Tuesday, 14 April 2015

What do nurses actually do?

Roger Watson, Editor-in-Chief

We all think we know what a nurse is and most think they know what a nurse does.  But is this the same globally?  Even in one country, the range of what any group of nurses does is wide, ranging from 'basic' care to minor procedures and prescribing. In the UK, for instance, what a nurse does in one hospital may be specific to that hospital and may not apply in another.  This phenomenon is referred to as the 'scope of practice'.  Therefore, it is logical and essential that we study this and, as the authors of this study, Kennedy et al. (2015), say: 'regulatory authorities and nurses should recognize that scope of practice and the associated responsibility for decision-making provides a very public statement about the status of nursing in a given jurisdiction'.  The study to which I refer is titled: 'Comparative analysis of nursing and midwifery regulatory and professional bodies’ scope of practice and associated decision-making frameworks: a discussion paper'; it was carried out by a team in Ireland and is published in JAN.

Twelve international regulatory frameworks were reviewed in detail following a systematic process of retrieval and the sources are summarised in an extensive table.  The study found that the approaches to developing scopes of practice did not emphasise patient choice and focused on the technical rather than the aesthetic aspects of nursing.  The authors conclude: 'Such frameworks are predicated on the practitioner being familiar with legislation and guidelines that regulate and control practice and that may enable or prohibit role expansion. They are also predicated on individuals having sophisticated skills in reflection and self-judgement in relation to their competence, knowledge and skills.'

Listen to this as a podcast.


Reference

Kennedy C, O’Reilly P, Fealy G,  Casey M, Brady A-M, McNamara M, Prizeman G, Rohde D, Hegarty J (2015) Comparative analysis of nursing and midwifery regulatory and professional bodies’ scope of practice and associated decision-making frameworks: a discussion paper Journal of Advanced Nursing doi: 10.1111/jan.12660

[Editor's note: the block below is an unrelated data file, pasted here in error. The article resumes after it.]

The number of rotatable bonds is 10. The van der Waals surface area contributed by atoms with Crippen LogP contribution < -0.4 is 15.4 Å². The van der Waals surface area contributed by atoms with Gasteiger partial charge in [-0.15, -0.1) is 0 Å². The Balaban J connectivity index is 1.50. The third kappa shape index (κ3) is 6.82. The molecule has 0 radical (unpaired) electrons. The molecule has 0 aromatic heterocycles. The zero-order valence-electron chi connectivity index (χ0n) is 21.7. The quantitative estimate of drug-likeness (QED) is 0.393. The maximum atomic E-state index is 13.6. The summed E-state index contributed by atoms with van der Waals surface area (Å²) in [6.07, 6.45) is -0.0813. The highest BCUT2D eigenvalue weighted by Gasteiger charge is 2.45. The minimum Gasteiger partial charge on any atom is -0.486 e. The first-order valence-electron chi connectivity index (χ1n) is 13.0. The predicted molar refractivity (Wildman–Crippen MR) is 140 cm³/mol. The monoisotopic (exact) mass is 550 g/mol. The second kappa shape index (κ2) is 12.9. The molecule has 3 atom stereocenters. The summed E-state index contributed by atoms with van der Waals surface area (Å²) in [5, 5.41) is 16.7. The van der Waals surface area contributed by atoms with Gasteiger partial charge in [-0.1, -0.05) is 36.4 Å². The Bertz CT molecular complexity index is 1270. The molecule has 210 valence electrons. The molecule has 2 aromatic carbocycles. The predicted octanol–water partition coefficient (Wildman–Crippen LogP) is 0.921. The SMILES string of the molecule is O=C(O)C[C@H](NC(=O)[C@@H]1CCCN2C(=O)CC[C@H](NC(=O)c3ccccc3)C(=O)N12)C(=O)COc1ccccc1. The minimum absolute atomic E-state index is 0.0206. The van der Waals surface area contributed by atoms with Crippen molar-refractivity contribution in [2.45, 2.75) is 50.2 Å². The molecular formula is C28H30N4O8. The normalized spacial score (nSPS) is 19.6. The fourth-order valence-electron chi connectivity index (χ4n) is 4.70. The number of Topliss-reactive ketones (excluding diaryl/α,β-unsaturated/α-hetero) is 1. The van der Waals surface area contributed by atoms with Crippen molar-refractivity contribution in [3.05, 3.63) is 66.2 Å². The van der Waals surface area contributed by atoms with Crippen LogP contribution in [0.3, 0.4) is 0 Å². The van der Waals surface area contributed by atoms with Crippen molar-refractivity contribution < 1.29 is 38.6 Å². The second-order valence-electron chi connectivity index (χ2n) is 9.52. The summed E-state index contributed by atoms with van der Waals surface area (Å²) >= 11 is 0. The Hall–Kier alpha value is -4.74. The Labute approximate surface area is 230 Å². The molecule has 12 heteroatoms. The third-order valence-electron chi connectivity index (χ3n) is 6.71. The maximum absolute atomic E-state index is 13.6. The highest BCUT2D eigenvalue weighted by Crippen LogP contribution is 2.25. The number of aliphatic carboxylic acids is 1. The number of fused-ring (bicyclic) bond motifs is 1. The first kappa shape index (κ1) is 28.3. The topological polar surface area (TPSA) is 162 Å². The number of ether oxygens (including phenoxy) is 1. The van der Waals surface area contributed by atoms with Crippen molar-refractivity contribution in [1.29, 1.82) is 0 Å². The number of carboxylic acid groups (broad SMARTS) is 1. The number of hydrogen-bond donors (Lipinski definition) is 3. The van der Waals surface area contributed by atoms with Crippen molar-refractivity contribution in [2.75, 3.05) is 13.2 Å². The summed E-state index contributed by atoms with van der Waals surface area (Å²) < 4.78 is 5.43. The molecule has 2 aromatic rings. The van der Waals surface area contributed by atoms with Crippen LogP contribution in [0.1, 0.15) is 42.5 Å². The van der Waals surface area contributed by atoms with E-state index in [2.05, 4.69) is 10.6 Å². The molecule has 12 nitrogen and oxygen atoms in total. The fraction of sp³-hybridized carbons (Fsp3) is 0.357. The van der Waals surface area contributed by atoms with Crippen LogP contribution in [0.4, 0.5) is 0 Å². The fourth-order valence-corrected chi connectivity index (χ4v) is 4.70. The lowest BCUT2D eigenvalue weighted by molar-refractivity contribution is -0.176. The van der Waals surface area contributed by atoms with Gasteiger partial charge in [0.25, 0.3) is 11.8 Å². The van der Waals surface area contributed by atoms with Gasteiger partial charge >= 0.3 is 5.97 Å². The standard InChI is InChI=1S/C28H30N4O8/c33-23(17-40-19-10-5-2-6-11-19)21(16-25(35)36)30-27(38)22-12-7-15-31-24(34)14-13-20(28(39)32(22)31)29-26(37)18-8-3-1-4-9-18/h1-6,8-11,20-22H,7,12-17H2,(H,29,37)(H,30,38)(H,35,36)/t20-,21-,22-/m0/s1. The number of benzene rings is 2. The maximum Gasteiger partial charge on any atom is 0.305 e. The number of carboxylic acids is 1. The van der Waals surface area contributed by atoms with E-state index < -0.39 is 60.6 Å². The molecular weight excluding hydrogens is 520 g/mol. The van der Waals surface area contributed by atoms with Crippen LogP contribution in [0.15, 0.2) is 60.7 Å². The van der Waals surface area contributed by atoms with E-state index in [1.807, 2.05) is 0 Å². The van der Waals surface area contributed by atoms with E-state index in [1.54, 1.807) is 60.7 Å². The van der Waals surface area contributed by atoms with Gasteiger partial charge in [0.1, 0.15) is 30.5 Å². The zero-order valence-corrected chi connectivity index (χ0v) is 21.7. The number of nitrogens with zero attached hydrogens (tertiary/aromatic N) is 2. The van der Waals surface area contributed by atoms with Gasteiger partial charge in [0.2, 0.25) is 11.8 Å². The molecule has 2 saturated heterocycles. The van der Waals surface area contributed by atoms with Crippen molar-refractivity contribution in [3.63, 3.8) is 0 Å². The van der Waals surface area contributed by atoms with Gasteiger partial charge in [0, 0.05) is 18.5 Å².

Thursday, 26 March 2015

Social Media Editor Vacancy

Applications are invited for the position of

Social Media EditorJournal of Advanced Nursing

We are seeking applications for this exciting new position within one of the leading international nursing journals.

The journal has a successful social media presence, but we are now seeking a dedicated Social Media Editor to drive forward our ambitious social media strategy. The successful candidate for the position of Social Media Editor will possess the following skills and attributes:
  • Background in nursing research 
  • Excellent understanding of social media platforms, strategies and trends
  • Good networks and connections in the nursing community
  • Understanding of JAN’s brand and ethos
  • Energetic and pro-active approach
  • Excellent communication skills

The main functions within this role are:
  • Maintaining and increasing current activity on Twitter, the JANinteractive blog and YouTube
  • Engaging in conversations and forming connections with relevant organisations and opinion leaders
  • Creating and inviting social media content
  • Making recommendations regarding new platforms and activities that could increase JAN’s reach, and advising on trends

The post involves working closely with the Publisher, the other Editors, and the Editor-in-Chief. Applicants should note that this position requires a weekly commitment of time, with additional days required for meetings. The successful candidate would ideally start work on the journal in June 2015.

Applications should include a curriculum vitae, a short assessment of the strengths and weaknesses of JAN’s current social media presence, and an accompanying letter outlining the skills you will bring to this position.

Please send your application, in confidence, to:
Rosie Hutchinson, Senior Journals Publishing Manager, Wiley: jan@wiley.com

Applications to arrive no later than 20th April 2015